Taha'a Tours-Vanilla and Pearls
10 June 2009 | Bora Bora, French Polynesia
Marrying orchids and impregnating oysters. Sounds very Georgia O'Keefe, doesn't it? Alain Plantier (firstname.lastname@example.org or VHF 9) lives in, quite possibly, the most tranquil setting I've ever seen. His home, overlooking Bay Hurepiti on Taha'a, consists of multiple structures, each covered with hand-woven thatched roofs, one for living, another for sleeping, another for bathing, all surrounded by acres of beautiful mature landscaping, most of which you could consume. Twenty years ago, Alain, an avid sailor and botanist, opened his Vanilla Tour company, hosting between 4-10 guests at a time. His small round spectacles frame a gentle face and an encyclopedic mind, filled with facts he readily shares. Did you know that vanilla originated in Mexico, grows on vines, and in Polynesia, the vanilla orchids are pollinated by hand? True. One farm we visited hand pollinates 10,000 flowers per day. The French Polynesian vanilla has a unique scent...licorice. The aroma in the air as we toured the island, was intoxicating, not just with the vanilla, but the ylang-ylang, jasmine and of course, gardenias. It was a school field trip for all of us. Zen was the water shuttle for 6 other cruising friends from s/v Obsession and s/v Szel. The 10 of us tasted wild basil Alain picked from the side of the road that numbed our tongues and reminded us of the dentist's chair. We rubbed ourselves with lemongrass to keep the bugs away and discovered certain flowers in the hibiscus family, when used to clean our snorkel masks, will de-fog them like magic. It went on and on. Each bend in the road brought new facts and historical awareness. When I asked the kids, "What was the most interesting thing you learned today?", they responded with these answers: "It's so cool those flowers that are all over the place turn from yellow to red in one day and then fall from the tree." And..."I didn't know there are special bees in Mexico that automatically pollinate the vanilla orchids in that part of the world."
Did you know one pearl farmer could be cultivating and caring for over 100,000 oysters at a time? Monique and Bernard of Champon Perles (champonperles.com or email@example.com) opened our eyes to the extensive work, time and expertise needed to obtain the huge grade A black pearls they produce each year. The Champon family also did some global cruising with their family before settling on French Polynesia as their home on land. They ran a very successful boatyard in Ra'itea for many years and then, seeking less deadlines and stress, sold their business and opened a pearl farm on Taha'a. Monique showed us the grafting process from start to finish. Did you know the little round nucleus that is placed in each oyster comes from shells harvested in Mississippi? The Champon family sells wholesale and retail, but we had the pleasure of sitting in their living room, surrounded by art they collected from their global sailing adventures, to pick out a handful of beauties. Three special gifts arrived on Zen the next day from Monique and Bernard, 2 pearl necklaces for Cammi and Cole and a handcrafted pearl ring for one of our best friends who is battling childhood leukemia (and winning!). Yes, I cried.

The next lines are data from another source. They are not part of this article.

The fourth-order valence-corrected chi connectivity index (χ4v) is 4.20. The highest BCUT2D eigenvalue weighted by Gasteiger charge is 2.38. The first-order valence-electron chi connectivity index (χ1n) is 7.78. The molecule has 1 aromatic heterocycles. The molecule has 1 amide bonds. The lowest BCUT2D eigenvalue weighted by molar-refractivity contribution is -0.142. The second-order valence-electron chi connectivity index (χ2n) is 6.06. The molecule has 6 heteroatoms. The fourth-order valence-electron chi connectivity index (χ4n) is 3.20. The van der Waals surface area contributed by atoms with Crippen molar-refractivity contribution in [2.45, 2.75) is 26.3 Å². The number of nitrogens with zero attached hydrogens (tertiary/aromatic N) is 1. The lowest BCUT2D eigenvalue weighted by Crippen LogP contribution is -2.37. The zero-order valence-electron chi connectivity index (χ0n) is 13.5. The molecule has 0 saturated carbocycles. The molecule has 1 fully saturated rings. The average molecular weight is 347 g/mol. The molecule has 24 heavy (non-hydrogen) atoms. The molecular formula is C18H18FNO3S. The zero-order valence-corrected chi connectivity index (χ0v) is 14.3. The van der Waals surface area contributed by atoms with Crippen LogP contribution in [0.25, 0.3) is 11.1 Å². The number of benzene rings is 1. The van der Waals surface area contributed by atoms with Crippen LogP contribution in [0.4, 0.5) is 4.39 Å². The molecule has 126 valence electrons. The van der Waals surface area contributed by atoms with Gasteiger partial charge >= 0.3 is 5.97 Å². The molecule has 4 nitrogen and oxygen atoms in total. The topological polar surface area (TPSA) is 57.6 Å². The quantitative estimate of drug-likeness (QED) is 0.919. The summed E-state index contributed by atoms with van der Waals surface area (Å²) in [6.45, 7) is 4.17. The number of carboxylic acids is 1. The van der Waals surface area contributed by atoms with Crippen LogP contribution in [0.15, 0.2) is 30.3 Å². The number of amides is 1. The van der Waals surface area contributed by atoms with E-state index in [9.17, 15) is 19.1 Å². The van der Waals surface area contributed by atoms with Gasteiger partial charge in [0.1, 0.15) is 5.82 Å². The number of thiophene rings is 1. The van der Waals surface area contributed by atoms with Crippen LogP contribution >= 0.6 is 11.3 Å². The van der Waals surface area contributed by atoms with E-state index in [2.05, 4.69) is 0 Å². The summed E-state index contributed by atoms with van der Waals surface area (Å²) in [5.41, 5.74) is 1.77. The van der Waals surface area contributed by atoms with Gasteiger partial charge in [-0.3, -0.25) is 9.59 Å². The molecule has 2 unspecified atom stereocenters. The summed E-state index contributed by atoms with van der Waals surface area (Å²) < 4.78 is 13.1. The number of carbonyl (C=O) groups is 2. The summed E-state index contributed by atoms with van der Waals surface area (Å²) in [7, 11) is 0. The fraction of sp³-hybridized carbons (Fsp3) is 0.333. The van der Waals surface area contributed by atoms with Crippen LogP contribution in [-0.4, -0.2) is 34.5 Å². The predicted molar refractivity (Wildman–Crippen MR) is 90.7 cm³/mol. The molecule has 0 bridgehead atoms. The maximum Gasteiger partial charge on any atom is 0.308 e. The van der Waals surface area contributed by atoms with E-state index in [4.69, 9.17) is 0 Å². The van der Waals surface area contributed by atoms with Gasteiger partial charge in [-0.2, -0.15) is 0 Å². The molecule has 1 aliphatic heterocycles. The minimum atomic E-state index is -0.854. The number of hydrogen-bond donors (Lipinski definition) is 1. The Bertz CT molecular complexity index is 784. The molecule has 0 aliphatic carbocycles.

More crying happened today while we sailed to Bora Bora. This is really private, but I gotta share. There were 3 big, dark rain squalls marching across the horizon as we cruised along under full main and jib . The wind was about 20 knots and coming from a better angle than we expected. I was relaxed and at the helm, my favorite place. Why the tears? Tommy turned on the radar and pulled out the binoculars while I was still having fun at the wheel. It's standard stuff, yes, but when the wind hit 35 knots and rain started pelting me sideways, Tom had already reefed the main and the jib. He was way ahead of the game and all that was left for us to do was to race Zen towards her paradise landfall at 11 knots and totally flat. I never give him random complements, today I did. I was very grateful for his foresight and preparedness, leaving me to have fun at the sport of sailing. He's always like that, but today, it seemed to hit me how lucky I am to have such a salty dog for a husband. We departed the Taravana Yacht Club, a sailor's haven, home to Cindy, possibly the best chef in French Polynesia, and run by Richard and his son, Maui (firstname.lastname@example.org or taravanayachtclub.com). It's a place we'd earmark as a "must return to" on our next cruise when the kids are in college. For now, we'll circumnavigate Bora Bora and start looking for weather windows for Aitutaki in the Cook Islands.